What a great problem to have.
1. Since we’re talking “Super Star” and Hideki Naganuma in the same post, here’s a fun bit of trivia. Hideki Naganuma’s “Rock It On” prominently features a sample of someone saying “viva la revolución”. This same exact sample can be heard at the end of “Super Star” (around the 1:14 mark, you hear the “la revolución” portion).
This is such a beautiful post! I appreciate you taking the time to write all this and go into detail about the history of your favorite tracks. I’m fairly young (early 20s) so I wasn’t really aware of when CD ripping first started. It’s a shame that so many people don’t really seem to care about soundtracks, so it’s important that we show our appreciation of these amazing works of art.
Very insightful post, thank you!
I recognize the “la revolución” sections from another song, "professed intention and real intention" from the Serial Experiments Lain Cyberia mix. That sample really pops up all over the place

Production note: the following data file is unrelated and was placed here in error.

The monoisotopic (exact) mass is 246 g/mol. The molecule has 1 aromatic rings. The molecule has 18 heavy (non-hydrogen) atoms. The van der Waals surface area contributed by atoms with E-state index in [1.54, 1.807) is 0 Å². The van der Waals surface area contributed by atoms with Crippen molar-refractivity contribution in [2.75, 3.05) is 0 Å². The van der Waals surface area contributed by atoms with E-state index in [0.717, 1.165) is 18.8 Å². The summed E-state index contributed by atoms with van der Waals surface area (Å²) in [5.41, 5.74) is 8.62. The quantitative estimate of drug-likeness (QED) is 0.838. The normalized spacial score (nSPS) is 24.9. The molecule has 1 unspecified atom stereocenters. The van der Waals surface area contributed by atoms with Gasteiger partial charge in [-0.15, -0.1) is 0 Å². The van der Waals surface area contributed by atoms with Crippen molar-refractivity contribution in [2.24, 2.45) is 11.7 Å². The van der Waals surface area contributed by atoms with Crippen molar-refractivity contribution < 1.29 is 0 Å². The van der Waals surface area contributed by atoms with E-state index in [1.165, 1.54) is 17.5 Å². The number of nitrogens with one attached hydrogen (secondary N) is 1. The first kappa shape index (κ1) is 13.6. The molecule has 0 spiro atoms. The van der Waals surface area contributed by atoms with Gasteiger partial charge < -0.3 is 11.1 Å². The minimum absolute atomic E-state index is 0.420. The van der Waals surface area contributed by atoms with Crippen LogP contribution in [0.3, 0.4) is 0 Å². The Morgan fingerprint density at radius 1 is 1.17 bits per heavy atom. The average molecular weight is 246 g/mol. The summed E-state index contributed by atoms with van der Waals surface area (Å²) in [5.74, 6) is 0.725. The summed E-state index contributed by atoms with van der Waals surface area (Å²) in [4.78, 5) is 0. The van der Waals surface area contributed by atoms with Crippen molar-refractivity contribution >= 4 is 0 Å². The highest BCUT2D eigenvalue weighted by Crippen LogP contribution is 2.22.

What are the odds?! I love that you were able to add on to my tiny trivia tidbit with even more!
Plus, that actually helped me turn up this page which shows the sample's origin, as well as other songs it's appeared in. Neat to see, but also kinda kills the fun of "finding it in the wild".
I enjoy hearing the Doom music in game but never really listened to it outside of it, not sure why cause I really like it. Undertale has some good tracks as well.
The DOOM 2016 soundtrack is my work music. It's such a wall of sound that it works well if you're the type of person who can't work with music usually because your brain gets distracted. It's also extremely high energy so it makes you feel go-go-go the entire time.